"****(4 stars) Impossible not to be moved"
—Time Out Magazine
"Shedding light on the dark corners of history... fascinating...alarming...the simple, earnest truth."
"Indelible images...effectively explains the domestic and economic calculations that factored heavily in the decision to drop the bomb."
—Prof. William Hartung, New School University, author "And Weapons for All"
—TV Guide Movie Reviews
—The Campus, CCNY
"Of great documentary significance and moral beauty — an essential gift to every generation of our nuclear age.""
—Joanna Macy, author, activist
"Bracing, potent explorations of hot-button issues"
—All Movie Reviews
"An affecting portrait of the human costs of war."
—Frida Berrigan, Arms Trade Resource Center
"Deeply impressed...beautifully made...even more germane than usual...thought-provoking and inspiring."
—Don Kelley, Voices of the Heartland
"A lesson in humanity."
—Felicity Hill, Australia Medical Assoc. for the Prevention of War
"The definitive story"
— Planet in Focus
"***(3 stars) Powerful"
—AM New York
—New York Sun
—Asia Documentary Reviews
—Film and History Journal
—New York Magazine
—Register Guard, Eugene
"Clear and comprehensive... admired the way in which you were able to bring an in-depth exploration of these complex issues to life."
—UN Development Program
—U.S.A. Gabriel Awards
—Bank Check Quarterly
"Most everyone agrees that the system for governing the world economy that emerged from a hotel room in Bretton Woods, N.H. - in the era of the gold standard and fixed rate exchanges - is hopelessly outdated."
—New York Times
"...not only very powerful but imperative viewing for the younger generations that have no concept of what “nuclear” means."
—Dr. Helen Caldicott,founding president of Physicians for Social Responsibility, founder of Nuclear Policy Research Institute
"No film on our nuclear madness has so moved me with the promise of our humanity. What a stunning achievement! ... nourishes our deepest hopes ... For the love of life, may this jewel of a film be seen in every classroom and council chamber."
—Joanna Macy, author, Active Hope: How to Face the Mess We're in Without Going Crazy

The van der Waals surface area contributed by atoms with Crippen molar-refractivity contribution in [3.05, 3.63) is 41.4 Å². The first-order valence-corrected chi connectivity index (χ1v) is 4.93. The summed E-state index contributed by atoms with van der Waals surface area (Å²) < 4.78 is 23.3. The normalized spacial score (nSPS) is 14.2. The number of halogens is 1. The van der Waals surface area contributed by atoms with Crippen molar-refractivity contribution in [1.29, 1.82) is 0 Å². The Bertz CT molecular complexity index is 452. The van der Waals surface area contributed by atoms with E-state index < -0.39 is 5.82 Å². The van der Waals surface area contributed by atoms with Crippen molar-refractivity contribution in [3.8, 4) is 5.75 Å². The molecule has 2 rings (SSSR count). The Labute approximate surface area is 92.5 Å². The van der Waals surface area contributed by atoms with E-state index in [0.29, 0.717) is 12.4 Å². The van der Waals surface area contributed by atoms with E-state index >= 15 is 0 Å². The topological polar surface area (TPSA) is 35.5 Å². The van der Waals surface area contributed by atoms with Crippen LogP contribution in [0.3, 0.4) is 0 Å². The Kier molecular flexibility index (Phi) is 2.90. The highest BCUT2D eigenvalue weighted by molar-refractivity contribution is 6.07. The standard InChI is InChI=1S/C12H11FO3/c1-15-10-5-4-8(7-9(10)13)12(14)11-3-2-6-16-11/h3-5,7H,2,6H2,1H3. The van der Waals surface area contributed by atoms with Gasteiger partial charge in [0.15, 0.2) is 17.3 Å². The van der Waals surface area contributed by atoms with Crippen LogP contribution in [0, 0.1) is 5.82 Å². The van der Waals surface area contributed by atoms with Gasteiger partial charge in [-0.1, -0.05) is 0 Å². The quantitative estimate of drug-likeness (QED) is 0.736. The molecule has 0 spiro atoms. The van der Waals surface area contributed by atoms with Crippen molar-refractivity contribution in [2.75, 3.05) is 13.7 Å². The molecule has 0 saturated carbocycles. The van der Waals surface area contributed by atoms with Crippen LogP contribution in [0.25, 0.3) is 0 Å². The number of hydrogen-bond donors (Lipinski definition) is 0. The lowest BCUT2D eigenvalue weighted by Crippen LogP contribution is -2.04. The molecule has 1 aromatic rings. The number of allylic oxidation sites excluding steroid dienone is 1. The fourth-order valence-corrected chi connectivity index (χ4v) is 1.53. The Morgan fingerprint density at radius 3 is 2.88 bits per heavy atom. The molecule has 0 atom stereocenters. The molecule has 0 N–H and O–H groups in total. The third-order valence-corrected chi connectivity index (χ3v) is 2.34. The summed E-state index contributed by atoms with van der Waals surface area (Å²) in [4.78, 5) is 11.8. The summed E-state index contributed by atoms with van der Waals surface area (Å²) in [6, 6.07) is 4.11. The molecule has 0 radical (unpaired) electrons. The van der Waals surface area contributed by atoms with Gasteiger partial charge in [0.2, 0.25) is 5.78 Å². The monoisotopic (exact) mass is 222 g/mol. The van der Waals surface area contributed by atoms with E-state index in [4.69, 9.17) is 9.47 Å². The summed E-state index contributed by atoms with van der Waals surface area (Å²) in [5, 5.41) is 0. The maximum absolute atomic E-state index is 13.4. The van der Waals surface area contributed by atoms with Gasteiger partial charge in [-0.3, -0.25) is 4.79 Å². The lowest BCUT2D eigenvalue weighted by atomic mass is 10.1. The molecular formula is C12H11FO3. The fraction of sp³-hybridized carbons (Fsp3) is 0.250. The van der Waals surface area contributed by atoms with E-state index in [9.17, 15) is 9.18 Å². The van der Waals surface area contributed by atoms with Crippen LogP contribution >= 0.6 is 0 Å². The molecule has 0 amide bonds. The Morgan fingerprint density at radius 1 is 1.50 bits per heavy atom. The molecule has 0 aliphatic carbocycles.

"...profoundly effective...a wonderful resource for educators...powerful ... As we watched her share parallel memories with a holocaust survivor in Paris, I was struck by their mutual understanding and deep humanity. Their gentleness and commitment to peace stood as an enduring contrast to the barbarities they and their families suffered in government-sanctioned acts of war."
—Dr Rebecca E. Johnson, Executive Director, Institute for Disarmament Diplomacy, London
"Taking on an immense topic in a compact, emotional documentary...Lumping warheads in with the nuclear-power industry makes for an all-or-nothing tone here, but it’s all in keeping with the film’s uncompromising anti-nuke stance. Recommended."
—Video Librarian.*** Three Stars (C. Cassady)
"According to the oft-repeated quote of the U.S. philosopher George Santayana,"those who cannot remember the past are condemned to repeat it". If the past includes catastrophic events like Hiroshima, Nagasaki, and Fukushima, then it is vital that humanity continue remembering both the past and what led to it. The Ultimate Wish: Ending the Nuclear Age performs this essential task admirably and reminds us of what we need to accomplish if we are not to repeat it."
—M. V. Ramana, Princeton University Nuclear Futures Laboratory and the Program on Science and Global Security
"A powerful documentary … a brilliant job of highlighting the shared human dimension of these tragedies… Citizen activism, enlightened leadership in governments and disarmament education together have the potential to point the way to a brighter future for all, one free of the nuclear threats so graphically and compellingly described in this film. We must remember this history and learn from it, lest we find ourselves repeating tragedies of the past."
— Randy Rydell, Senior Political Affairs Officer, UN Office for Disarmament Affairs,
Robert Richter was the first American filmmaker allowed in Vietnam after the war, and his seven-week trip down Highway One from Hanoi to Saigon (Ho Chi Minh City) is an enlightening, often touching portrait of civilian rehabilitation after a national trauma."
"Terrific documentary in the best tradition of the genre and a just and unbiased piece of journalism. With the distance of 30 years it is by now a historical document in its own right... 5 out of 5 stars."
—Catinat Flaneur, German film reviewer, 2009
"In addition to all the scenes and faces...one can also catch a glimpse of the beautiful Vietnamese rural landscape with exquisite traditional music in the background. The video reflects the sense of confidence and optimism of the regime in the first few years after its victory. A subtle plea for reconciliation...and normalization of diplomatic relations with Vietnam."
—The Indochina Institute Report, George Mason University
Last updated: 2016-10-27